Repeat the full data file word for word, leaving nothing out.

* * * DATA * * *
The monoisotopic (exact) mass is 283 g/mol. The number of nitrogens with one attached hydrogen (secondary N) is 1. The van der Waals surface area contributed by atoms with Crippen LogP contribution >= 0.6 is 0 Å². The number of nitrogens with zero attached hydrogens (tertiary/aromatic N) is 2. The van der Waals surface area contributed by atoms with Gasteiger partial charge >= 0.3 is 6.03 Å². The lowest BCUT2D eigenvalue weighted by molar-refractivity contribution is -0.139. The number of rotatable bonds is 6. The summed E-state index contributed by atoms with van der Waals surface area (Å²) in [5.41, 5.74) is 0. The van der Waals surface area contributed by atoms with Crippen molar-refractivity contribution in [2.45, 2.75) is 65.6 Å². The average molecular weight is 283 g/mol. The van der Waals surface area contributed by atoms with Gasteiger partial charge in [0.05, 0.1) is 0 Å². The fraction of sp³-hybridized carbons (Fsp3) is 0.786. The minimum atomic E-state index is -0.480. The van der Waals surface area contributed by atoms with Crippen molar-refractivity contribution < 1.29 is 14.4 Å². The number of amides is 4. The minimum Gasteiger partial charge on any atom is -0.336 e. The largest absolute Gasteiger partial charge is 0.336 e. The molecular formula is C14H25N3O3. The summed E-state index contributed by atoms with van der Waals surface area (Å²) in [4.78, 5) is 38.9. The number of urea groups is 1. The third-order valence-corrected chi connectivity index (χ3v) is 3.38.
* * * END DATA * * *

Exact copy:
The monoisotopic (exact) mass is 283 g/mol. The number of nitrogens with one attached hydrogen (secondary N) is 1. The van der Waals surface area contributed by atoms with Crippen LogP contribution >= 0.6 is 0 Å². The number of nitrogens with zero attached hydrogens (tertiary/aromatic N) is 2. The van der Waals surface area contributed by atoms with Gasteiger partial charge >= 0.3 is 6.03 Å². The lowest BCUT2D eigenvalue weighted by molar-refractivity contribution is -0.139. The number of rotatable bonds is 6. The summed E-state index contributed by atoms with van der Waals surface area (Å²) in [5.41, 5.74) is 0. The van der Waals surface area contributed by atoms with Crippen molar-refractivity contribution in [2.45, 2.75) is 65.6 Å². The average molecular weight is 283 g/mol. The van der Waals surface area contributed by atoms with Gasteiger partial charge in [0.05, 0.1) is 0 Å². The fraction of sp³-hybridized carbons (Fsp3) is 0.786. The minimum atomic E-state index is -0.480. The van der Waals surface area contributed by atoms with Crippen molar-refractivity contribution < 1.29 is 14.4 Å². The number of amides is 4. The minimum Gasteiger partial charge on any atom is -0.336 e. The largest absolute Gasteiger partial charge is 0.336 e. The molecular formula is C14H25N3O3. The summed E-state index contributed by atoms with van der Waals surface area (Å²) in [4.78, 5) is 38.9. The number of urea groups is 1. The third-order valence-corrected chi connectivity index (χ3v) is 3.38.